THE MOOREA PEARL RESORT AND SPA
The Moorea Pearl Resort and Spa, which is one of the nicer hotels on the island, is on 7.5 acres and has 95 rooms and bungalows. They have four room categories that range from motel style (30) to overwater bungalows (28). We spent a night in one of their 28 garden bungalows, which some honeymoon couples told me they prefer since there's more privacy. Each one has its own backyard with a deck and plunge pool. But if it were up to me, I'd take an overwater bungalow any day of the week.
FYI: The overwater bungalow was created in French Polynesia by three guys from California (Jay, Muk, and Hugh). They built the first one in 1968 on the island of Raiatea. Now, you will find them not only all over the South Pacific but all over the world.
We arrived just after 10am and the hotel receptionist explained that check-out wasn't until 11am and they were full to capacity. Who says the economy is suffering? We were told that they would try and get our room cleaned by noon (which they did) but normally, check-in isn't until 3pm. They offered us a drink at the bar and while we sat there, gazing out at the pool and the water just beyond, I realized that this was where the Wi-Fi was. An annoying French woman in her bikini bottoms gave it away as she talked much too loudly on Skype without using a headset. The Internet is free but it doesn't work in the rooms.
OVERWATER BUNGALOWS Fortunately, we were also able to spend a night in an overwater bungalow. The overwater bungalows are just like the garden bungalows except that ... they're over the water ... duh! They both have high thatched roofs, air conditioning, a big ol' bed and a nice bathroom. But what the overwater bungalow has that the other rooms don't is a back deck that looks out at the South Pacific. Room 405 rocks! The overwater bungalows also have a swim-up ladder and an outdoor shower. It's incredible. Every day, I would just wake up, open the curtains and jump off the deck. The water was so warm and the fish and coral below were amazing. Oh yeah -- I can't forget about the glass floor underneath the coffee table for those who want to see the fish but don't want to get wet. The sun goes down around 5:45pm and it was like watching a major sporting event. Everyone is either out on their deck or on the community dock to fully appreciate how special this place is and how lucky they are to experience it. TIP: Bring bug repellant because when the sun goes down, out come the noseeums. They aren't too bad but you'll probably be better off covered in Deet.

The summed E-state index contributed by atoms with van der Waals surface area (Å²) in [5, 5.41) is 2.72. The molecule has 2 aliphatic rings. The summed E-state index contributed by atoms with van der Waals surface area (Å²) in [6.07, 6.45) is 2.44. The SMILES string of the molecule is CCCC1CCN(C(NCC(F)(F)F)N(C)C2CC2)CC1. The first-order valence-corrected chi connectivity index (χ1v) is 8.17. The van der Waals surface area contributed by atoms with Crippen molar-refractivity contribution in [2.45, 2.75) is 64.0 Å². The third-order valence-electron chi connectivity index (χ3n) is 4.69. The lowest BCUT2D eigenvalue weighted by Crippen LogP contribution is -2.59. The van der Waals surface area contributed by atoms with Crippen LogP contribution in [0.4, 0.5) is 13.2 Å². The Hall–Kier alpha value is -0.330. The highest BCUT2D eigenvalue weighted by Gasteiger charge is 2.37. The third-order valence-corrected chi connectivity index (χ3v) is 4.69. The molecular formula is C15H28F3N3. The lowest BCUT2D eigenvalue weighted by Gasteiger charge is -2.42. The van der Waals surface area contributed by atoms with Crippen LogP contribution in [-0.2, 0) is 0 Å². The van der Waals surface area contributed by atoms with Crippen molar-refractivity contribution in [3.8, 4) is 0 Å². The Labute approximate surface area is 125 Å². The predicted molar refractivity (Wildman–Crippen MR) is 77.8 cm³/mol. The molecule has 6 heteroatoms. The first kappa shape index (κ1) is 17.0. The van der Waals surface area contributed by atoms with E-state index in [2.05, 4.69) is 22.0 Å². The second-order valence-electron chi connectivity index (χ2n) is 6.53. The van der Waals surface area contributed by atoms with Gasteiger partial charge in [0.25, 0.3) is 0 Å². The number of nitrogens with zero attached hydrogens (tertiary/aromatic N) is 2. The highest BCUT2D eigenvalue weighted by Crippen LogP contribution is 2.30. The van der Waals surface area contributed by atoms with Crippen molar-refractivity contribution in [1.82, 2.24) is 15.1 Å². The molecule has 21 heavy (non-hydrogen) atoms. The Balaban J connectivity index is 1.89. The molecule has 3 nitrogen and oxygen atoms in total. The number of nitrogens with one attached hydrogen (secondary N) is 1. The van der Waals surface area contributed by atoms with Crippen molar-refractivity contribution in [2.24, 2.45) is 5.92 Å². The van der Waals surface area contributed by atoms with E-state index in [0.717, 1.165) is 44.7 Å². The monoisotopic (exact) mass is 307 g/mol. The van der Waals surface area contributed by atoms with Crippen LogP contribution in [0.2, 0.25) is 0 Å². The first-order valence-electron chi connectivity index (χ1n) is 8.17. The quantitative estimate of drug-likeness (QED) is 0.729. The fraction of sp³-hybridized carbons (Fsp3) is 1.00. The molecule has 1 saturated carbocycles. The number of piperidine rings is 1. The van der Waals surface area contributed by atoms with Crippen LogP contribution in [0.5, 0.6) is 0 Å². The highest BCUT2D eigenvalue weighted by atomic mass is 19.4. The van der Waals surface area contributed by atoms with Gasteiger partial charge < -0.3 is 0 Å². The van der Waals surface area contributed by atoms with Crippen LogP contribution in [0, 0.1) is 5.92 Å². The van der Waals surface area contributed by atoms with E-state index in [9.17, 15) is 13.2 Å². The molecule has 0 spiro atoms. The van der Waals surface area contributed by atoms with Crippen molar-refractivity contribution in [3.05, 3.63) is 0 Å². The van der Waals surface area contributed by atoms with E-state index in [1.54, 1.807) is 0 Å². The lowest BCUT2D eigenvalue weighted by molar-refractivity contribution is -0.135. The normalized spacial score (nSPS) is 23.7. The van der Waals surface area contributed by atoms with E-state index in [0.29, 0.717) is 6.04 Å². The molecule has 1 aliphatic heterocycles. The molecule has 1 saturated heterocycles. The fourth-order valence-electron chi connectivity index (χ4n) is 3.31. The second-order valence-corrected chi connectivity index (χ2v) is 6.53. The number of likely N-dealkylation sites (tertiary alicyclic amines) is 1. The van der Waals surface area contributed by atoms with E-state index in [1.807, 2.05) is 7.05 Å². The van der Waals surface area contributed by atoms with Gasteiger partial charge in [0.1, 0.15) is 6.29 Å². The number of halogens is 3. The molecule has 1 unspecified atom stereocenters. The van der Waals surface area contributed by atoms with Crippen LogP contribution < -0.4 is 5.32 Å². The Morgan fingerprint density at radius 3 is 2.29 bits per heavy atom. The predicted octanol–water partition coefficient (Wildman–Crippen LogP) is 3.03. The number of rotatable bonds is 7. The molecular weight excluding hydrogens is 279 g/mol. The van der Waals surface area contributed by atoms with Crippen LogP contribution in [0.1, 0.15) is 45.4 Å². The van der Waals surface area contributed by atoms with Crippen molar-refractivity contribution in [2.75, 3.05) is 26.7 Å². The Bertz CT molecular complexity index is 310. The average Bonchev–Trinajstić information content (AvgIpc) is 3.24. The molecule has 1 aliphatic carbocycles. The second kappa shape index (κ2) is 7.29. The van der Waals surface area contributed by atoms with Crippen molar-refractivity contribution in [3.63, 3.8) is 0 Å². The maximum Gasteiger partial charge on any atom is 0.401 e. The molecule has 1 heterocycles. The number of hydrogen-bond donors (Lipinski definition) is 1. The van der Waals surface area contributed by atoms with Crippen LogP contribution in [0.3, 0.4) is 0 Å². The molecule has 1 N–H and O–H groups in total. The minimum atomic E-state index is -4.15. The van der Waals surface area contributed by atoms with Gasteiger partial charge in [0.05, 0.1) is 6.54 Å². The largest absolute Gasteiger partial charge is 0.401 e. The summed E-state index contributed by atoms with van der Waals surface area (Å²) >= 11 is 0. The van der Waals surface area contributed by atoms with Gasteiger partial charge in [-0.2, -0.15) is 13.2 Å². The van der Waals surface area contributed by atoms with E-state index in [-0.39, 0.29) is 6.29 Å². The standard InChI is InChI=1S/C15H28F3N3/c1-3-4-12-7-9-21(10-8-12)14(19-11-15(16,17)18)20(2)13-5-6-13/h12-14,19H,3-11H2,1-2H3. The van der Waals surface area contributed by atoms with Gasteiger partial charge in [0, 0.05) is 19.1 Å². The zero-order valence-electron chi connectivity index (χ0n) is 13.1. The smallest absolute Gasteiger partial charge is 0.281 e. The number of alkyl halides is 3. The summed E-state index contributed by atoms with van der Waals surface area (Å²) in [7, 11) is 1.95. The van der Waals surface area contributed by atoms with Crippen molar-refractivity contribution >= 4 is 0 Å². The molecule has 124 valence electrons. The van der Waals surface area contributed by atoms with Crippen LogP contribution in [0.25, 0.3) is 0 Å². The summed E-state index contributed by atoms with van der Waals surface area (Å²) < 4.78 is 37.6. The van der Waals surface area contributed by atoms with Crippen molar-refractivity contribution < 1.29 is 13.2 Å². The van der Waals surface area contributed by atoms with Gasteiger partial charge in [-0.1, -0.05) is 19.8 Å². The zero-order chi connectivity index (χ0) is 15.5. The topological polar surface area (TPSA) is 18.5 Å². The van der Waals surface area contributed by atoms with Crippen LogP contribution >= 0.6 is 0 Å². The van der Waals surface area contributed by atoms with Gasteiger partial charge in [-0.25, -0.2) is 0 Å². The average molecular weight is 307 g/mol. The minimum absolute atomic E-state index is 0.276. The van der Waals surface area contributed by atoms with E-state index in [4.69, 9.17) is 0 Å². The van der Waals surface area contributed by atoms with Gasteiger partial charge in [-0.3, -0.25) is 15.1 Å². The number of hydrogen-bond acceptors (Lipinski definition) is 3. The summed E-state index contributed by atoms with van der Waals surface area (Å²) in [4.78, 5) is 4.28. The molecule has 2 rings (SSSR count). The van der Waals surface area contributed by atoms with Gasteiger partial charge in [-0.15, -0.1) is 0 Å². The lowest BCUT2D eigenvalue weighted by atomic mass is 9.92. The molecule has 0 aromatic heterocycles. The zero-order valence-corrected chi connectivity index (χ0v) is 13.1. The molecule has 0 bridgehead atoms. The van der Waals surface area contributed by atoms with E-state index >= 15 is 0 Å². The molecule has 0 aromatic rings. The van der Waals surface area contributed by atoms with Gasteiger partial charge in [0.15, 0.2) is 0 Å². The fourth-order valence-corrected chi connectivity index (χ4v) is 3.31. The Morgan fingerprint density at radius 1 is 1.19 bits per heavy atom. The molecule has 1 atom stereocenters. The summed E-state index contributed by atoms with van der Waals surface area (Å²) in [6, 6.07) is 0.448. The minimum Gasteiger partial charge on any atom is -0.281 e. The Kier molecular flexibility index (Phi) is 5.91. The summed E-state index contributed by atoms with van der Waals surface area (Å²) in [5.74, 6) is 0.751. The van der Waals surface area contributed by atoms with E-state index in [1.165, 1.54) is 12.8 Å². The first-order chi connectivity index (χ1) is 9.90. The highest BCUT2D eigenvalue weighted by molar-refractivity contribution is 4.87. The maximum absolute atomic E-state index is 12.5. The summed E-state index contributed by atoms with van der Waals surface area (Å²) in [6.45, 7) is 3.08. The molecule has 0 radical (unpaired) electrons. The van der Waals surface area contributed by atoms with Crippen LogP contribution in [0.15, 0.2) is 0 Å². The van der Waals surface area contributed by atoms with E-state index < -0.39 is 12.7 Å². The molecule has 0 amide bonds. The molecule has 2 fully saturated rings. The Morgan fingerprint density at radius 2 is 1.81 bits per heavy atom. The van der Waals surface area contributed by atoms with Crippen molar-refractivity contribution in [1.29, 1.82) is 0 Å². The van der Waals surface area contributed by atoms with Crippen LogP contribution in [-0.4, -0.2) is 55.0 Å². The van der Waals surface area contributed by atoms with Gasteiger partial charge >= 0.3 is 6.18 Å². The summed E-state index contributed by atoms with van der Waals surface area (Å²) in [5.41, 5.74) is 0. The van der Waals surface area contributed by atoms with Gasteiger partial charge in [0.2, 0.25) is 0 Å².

OTHER HOTEL NOTABLES
The room has an outlet for both North American and European electrical plugs but there aren't too many of them so bring a power strip if you want to charge multiple electronics at once. I use a Belkin Mini Surge Protector. The hotel offers free use of snorkel gear, kayaks and ping-pong paddles. If you really want to unwind, make an appointment at the Manea Spa but book early -- it fills up quickly. I had a Monoi Maitai Relaxing Body Massage. The masseuse was a beautiful young Tahitian woman who must have been doing some quiet ritual chanting but it was more like whispering sweet nothings in my ear so it was kind of turning me on. I was just glad I was lying on my stomach. Yikes! A full-body, 50-minute massage cost 13,000 CFP ($144 USD). The rack rates at Moorea Pearl Resort and Spa begin at $318 but you can get a much better deal by booking through a tour operator or travel agent. I use Jean-Louis Delezenne from FlyTahiti.com. He's basically Mr. Tahiti. He's a French guy who lives in L.A. but has a house in Moorea and knows and loves the island(s) so much it's contagious. Jean-Louis' email is firstname.lastname@example.org.